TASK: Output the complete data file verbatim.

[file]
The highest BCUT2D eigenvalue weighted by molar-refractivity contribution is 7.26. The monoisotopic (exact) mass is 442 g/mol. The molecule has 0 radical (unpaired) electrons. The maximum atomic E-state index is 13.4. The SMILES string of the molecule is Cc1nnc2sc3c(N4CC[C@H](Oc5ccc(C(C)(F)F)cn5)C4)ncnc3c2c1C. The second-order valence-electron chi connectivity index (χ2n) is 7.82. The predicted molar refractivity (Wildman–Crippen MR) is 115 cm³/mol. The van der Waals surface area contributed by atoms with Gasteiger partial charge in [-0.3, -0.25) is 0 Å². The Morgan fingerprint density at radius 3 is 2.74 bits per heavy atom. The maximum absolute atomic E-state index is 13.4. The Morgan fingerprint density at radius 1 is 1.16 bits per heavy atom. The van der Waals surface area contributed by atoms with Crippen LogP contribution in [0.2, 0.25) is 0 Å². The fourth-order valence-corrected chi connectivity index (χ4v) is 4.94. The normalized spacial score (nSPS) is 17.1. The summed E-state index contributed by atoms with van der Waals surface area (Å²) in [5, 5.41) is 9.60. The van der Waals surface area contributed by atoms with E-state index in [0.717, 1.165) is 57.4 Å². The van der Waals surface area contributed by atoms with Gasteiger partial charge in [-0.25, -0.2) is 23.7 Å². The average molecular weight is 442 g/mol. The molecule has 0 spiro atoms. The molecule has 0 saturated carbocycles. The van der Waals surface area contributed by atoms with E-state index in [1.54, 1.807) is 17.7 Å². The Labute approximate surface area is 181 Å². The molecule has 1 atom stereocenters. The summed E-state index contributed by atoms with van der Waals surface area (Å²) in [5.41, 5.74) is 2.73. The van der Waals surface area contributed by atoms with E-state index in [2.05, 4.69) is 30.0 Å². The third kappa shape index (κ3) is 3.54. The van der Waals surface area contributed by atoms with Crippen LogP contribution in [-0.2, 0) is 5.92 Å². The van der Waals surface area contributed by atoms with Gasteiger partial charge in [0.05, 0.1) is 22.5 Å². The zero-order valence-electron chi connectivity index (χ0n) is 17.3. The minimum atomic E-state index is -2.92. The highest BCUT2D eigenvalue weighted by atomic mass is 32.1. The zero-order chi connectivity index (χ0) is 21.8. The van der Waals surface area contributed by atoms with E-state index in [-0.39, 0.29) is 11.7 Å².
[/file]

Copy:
The highest BCUT2D eigenvalue weighted by molar-refractivity contribution is 7.26. The monoisotopic (exact) mass is 442 g/mol. The molecule has 0 radical (unpaired) electrons. The maximum atomic E-state index is 13.4. The SMILES string of the molecule is Cc1nnc2sc3c(N4CC[C@H](Oc5ccc(C(C)(F)F)cn5)C4)ncnc3c2c1C. The second-order valence-electron chi connectivity index (χ2n) is 7.82. The predicted molar refractivity (Wildman–Crippen MR) is 115 cm³/mol. The van der Waals surface area contributed by atoms with Gasteiger partial charge in [-0.3, -0.25) is 0 Å². The Morgan fingerprint density at radius 3 is 2.74 bits per heavy atom. The maximum absolute atomic E-state index is 13.4. The Morgan fingerprint density at radius 1 is 1.16 bits per heavy atom. The van der Waals surface area contributed by atoms with Crippen LogP contribution in [0.2, 0.25) is 0 Å². The fourth-order valence-corrected chi connectivity index (χ4v) is 4.94. The normalized spacial score (nSPS) is 17.1. The summed E-state index contributed by atoms with van der Waals surface area (Å²) in [5, 5.41) is 9.60. The van der Waals surface area contributed by atoms with E-state index in [0.717, 1.165) is 57.4 Å². The van der Waals surface area contributed by atoms with Gasteiger partial charge in [-0.25, -0.2) is 23.7 Å². The average molecular weight is 442 g/mol. The molecule has 0 spiro atoms. The molecule has 0 saturated carbocycles. The van der Waals surface area contributed by atoms with E-state index in [1.54, 1.807) is 17.7 Å². The Labute approximate surface area is 181 Å². The molecule has 1 atom stereocenters. The summed E-state index contributed by atoms with van der Waals surface area (Å²) in [5.41, 5.74) is 2.73. The van der Waals surface area contributed by atoms with E-state index in [2.05, 4.69) is 30.0 Å². The third kappa shape index (κ3) is 3.54. The van der Waals surface area contributed by atoms with Crippen LogP contribution in [-0.2, 0) is 5.92 Å². The van der Waals surface area contributed by atoms with Gasteiger partial charge in [0.05, 0.1) is 22.5 Å². The zero-order valence-electron chi connectivity index (χ0n) is 17.3. The minimum atomic E-state index is -2.92. The highest BCUT2D eigenvalue weighted by atomic mass is 32.1. The zero-order chi connectivity index (χ0) is 21.8. The van der Waals surface area contributed by atoms with E-state index in [-0.39, 0.29) is 11.7 Å².